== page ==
A Deeper Dive Into Protections for Deep-Sea Mining

Monday, November 9, 2020

For the past few decades, it has seemed as if deep-sea mining was going to happen any minute. Or any year. The world is much closer to deep-sea mining than it was before, but that doesn’t mean countries, companies, or technology are any more ready to take on the challenge and unexpected impacts of this largely unknown area.

jellyfishDeep-sea mining occurs on the sea floor 200 meters below the surface of the ocean. The sea floor, which covers roughly 65% of the Earth’s surface, contains valuable metals such as copper, nickel, aluminum, manganese, zinc, lithium, and cobalt. These metals are in high demand since they are used in the production of smartphones and green technology. However, in the search for these resources, little is known about the deep sea and what effects mining might have on its biodiversity and ecosystems.

There are currently no active seabed mining projects in the United States. Globally, the International Seabed Authority (ISA) has granted 30 exploration contracts as of October 2020. In 2017, Japan was the first country to mine its own seabed.

To prepare for deep-sea mining, the United States could look to countries with more robust legislation in place that addresses these issues. This would mean, however, that the United States would most likely be looking to countries that have ratified the United Nations Convention for the Law of the Sea (UNCLOS) and have adopted ISA’s recommendations. Seeing as the United States has not yet ratified UNCLOS, it is unlikely that it will look to others for guidance.

Existing U.S. legislation that addresses deep seabed mining, the Deep Seabed Hard Mineral Resources Act (DSHMRA), was originally created as a placeholder until the United States ratified and signed UNCLOS. However, this is unlikely to happen.

DSHMRA isn’t the only legislation that comes into play for deep-sea mining. For example, Clean Water Act (CWA) §402 would require a permit for any pollution caused from mining-related activities such as deep-sea mining. For these types of permits, applicants apply to the U.S. Army Corps of Engineers pursuant to CWA §404. However, neither the CWA nor DSHMRA gets into the specifics of mining. This potentially leaves the seabed’s biodiversity and ecosystems vulnerable to pollution and other effects from mining activities.

In the United States, companies are already applying to explore the seabed. Applications are submitted to the National Oceanic and Atmospheric Administration (NOAA) under DSHMRA. However, when that exploration moves into actual mining, DSHMRA is inadequate to deal with all potential issues. DSHMRA §1413(a)(D)(ii) states that no activity is allowed that “would result in a significant adverse impact on the quality of the environment which cannot be avoided by the imposition of reasonable restriction.” However, based on how little is known about the deep sea and how little DSHMRA protects, adverse impacts can reasonably be expected. Additional legislation is needed to manage and protect against these expected impacts.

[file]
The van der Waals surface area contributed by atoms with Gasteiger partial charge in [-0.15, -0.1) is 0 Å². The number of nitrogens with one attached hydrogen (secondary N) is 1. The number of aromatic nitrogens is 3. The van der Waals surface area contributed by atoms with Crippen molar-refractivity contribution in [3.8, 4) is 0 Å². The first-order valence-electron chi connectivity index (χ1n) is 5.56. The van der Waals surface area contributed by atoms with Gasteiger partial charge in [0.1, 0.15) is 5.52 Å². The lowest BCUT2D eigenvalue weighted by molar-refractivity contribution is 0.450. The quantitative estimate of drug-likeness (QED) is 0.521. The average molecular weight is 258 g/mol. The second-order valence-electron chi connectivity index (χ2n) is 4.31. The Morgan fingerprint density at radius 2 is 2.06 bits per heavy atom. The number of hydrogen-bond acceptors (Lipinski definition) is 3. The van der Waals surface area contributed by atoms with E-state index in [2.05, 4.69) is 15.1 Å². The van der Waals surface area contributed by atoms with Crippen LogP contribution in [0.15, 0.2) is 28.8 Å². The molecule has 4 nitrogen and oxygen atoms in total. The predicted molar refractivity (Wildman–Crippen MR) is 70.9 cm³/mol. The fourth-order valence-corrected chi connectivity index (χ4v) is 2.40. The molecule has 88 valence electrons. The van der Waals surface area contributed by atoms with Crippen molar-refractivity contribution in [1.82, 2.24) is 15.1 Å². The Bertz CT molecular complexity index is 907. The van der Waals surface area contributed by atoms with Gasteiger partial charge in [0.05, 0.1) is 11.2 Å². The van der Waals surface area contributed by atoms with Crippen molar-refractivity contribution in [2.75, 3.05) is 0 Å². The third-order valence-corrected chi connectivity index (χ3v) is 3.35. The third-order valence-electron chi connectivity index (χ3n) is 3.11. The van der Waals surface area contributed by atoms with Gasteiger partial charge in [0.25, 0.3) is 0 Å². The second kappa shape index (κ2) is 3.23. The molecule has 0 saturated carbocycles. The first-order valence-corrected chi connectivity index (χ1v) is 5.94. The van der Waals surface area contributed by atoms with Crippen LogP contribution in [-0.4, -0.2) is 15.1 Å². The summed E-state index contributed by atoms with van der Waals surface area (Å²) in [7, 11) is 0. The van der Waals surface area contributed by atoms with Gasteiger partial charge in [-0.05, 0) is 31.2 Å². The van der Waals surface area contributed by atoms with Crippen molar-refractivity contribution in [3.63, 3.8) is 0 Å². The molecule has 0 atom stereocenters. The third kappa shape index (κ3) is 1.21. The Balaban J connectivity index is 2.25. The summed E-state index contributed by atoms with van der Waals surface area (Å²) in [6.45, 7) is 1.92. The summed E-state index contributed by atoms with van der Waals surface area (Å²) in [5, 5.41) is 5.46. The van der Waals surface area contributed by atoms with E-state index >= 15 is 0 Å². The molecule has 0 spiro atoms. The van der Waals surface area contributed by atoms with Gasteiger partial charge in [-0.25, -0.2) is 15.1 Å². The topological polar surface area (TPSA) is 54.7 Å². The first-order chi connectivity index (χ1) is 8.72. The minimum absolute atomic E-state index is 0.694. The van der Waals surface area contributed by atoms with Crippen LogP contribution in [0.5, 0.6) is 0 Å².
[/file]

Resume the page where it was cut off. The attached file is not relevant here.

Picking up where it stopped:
Several options come to mind for approaching the issue of deep-sea mining. New legislation could authorize a new governing body to oversee applications, permits, and activities related to deep-sea mining. However, this is an unlikely option, as Congress has shown little interest in replacing DSHMRA or making it more robust. A more likely option is to create a memorandum of understanding (MOU) between relevant agencies. This would allow the United States to work with the legislation and regulatory authorities it already has in place, instead of starting from scratch. It could bring together the expertise of various agencies concerned with the ocean, mining, environmental protection, and commerce to make joint and informed decisions. This was done in the case of wind energy—NOAA Fisheries, the Bureau of Ocean Energy Management (BOEM), and the Responsible Offshore Development Alliance entered into a 10-year MOU to engage with each other on developing wind energy in the Atlantic Outer Continental Shelf.

Another option is to look to the Bureau of Land Management’s (BLM’s) Solar Energy Zones (SEZs) incentives. SEZs were created to help facilitate an easier and competitive leasing process as well as identify lands that are appropriate for such use. When leasing SEZs, the permitting process is streamlined and faster—partly because BLM has already completed the environmental assessment. BOEM might consider a similar process for areas deemed appropriate for mining. BOEM can conduct environmental assessments and identify areas that need safeguarding due to their richness in biodiversity. This might create more upfront work for BOEM, but would ensure a streamlined process as well as the protection of vulnerable areas.

Given these viable options, the United States should start making safe, responsible, and environmentally sound decisions concerning deep-sea mining. Doing so may make a difference for protecting the deep sea’s relatively unknown ecosystems and biodiversity.